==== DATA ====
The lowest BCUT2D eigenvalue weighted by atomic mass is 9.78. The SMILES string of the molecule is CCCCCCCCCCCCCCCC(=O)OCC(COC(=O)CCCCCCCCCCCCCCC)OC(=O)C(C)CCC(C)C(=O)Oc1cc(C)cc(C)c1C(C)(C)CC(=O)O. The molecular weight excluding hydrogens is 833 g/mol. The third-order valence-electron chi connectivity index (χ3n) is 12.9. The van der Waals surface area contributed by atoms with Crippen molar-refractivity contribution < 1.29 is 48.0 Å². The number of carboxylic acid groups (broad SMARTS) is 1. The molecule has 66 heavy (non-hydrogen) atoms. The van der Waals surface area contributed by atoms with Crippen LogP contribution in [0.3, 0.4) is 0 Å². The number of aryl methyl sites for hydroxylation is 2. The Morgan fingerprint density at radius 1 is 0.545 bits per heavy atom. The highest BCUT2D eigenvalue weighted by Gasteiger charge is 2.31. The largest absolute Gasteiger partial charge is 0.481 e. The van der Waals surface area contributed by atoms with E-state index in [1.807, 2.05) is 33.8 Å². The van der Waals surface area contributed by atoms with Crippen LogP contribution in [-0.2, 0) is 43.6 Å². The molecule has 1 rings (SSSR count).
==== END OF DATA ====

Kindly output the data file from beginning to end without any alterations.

The lowest BCUT2D eigenvalue weighted by atomic mass is 9.78. The SMILES string of the molecule is CCCCCCCCCCCCCCCC(=O)OCC(COC(=O)CCCCCCCCCCCCCCC)OC(=O)C(C)CCC(C)C(=O)Oc1cc(C)cc(C)c1C(C)(C)CC(=O)O. The molecular weight excluding hydrogens is 833 g/mol. The third-order valence-electron chi connectivity index (χ3n) is 12.9. The van der Waals surface area contributed by atoms with Crippen molar-refractivity contribution < 1.29 is 48.0 Å². The number of carboxylic acid groups (broad SMARTS) is 1. The molecule has 66 heavy (non-hydrogen) atoms. The van der Waals surface area contributed by atoms with Crippen LogP contribution in [0.3, 0.4) is 0 Å². The number of aryl methyl sites for hydroxylation is 2. The Morgan fingerprint density at radius 1 is 0.545 bits per heavy atom. The highest BCUT2D eigenvalue weighted by Gasteiger charge is 2.31. The largest absolute Gasteiger partial charge is 0.481 e. The van der Waals surface area contributed by atoms with E-state index in [1.807, 2.05) is 33.8 Å². The van der Waals surface area contributed by atoms with Crippen LogP contribution in [-0.2, 0) is 43.6 Å². The molecule has 1 rings (SSSR count).